The consequences of the past year for our bodies are, as far as I can tell, limitless. In the richest nation in the world, an obscene—and rising—number of people cannot afford to feed themselves. People are cracking their teeth from mental and physical stress. Millions of people now spend little time in shoes, which is screwing up their feet.
It didn’t have to be like this. Those in power in the United States could have decided to take the pandemic seriously, and after a few months we could have returned to more normal versions of our lives, as people across the globe have done. Instead, we’ve been strapped into an interminable long-haul flight for months, with all of the stress and expense and discomfort that the worst of air travel implies—except we’ve gone nowhere.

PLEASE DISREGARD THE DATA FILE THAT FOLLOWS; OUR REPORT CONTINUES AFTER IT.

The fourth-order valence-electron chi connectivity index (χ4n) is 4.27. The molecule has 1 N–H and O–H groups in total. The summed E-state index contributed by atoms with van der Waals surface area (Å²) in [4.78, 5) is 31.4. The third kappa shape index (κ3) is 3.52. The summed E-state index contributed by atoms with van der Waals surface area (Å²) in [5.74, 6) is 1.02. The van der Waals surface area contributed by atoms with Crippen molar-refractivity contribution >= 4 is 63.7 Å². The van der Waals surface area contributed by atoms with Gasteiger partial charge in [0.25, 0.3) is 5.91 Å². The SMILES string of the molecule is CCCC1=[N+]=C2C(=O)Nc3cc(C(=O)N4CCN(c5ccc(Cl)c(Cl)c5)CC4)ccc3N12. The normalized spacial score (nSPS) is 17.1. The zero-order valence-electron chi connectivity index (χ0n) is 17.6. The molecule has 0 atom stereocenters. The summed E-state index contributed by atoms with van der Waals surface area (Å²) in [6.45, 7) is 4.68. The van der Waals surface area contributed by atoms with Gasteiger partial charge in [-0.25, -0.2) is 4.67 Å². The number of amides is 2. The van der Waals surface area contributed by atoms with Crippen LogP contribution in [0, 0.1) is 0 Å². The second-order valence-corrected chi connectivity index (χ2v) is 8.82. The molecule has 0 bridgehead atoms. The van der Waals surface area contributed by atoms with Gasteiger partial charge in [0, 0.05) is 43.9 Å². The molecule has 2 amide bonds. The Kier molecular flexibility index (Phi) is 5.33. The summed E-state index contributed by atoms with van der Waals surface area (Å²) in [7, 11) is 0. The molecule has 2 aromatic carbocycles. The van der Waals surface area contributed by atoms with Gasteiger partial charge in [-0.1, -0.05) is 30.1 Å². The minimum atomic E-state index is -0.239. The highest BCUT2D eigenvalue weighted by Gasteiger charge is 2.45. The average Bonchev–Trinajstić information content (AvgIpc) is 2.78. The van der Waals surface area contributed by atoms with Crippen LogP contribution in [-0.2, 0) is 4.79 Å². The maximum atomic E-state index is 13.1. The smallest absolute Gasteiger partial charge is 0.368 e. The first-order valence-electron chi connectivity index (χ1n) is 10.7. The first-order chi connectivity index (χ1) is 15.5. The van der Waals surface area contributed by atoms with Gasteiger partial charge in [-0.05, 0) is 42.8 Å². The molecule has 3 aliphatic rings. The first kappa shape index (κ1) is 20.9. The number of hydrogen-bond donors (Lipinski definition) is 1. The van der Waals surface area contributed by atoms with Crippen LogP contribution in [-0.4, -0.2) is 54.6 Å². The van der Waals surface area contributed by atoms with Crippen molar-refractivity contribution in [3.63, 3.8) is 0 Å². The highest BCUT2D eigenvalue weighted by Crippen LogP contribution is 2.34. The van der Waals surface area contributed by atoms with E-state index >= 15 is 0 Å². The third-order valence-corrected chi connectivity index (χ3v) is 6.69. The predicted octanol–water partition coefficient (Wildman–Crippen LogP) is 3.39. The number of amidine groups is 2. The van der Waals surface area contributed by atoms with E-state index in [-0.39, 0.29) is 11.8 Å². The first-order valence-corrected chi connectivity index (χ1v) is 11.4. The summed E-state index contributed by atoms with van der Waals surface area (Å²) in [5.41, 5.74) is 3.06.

It is not enough to be “not racist.” Health organizations have a solemn duty to heal and facilitate health. We must actively eradicate racism from our policies and practices.
What You Should Know:
– Healthcare private equity firm Heritage Group launches a $300M fund to invest in high-growth healthcare services and technology companies.
– Heritage is backed by some of the leading healthcare organizations in the nation, including large provider systems, payers, and healthcare service providers.
Heritage Group, a Nashville, TN-based healthcare-focused private equity firm, today announced the closing of over $300 million in its oversubscribed third fund, an increase of nearly $100 million over its prior fund in 2016. Heritage will continue its successful strategy of investing in solution-oriented, high-growth healthcare services, and technology businesses that are addressing the industry’s most pressing challenges.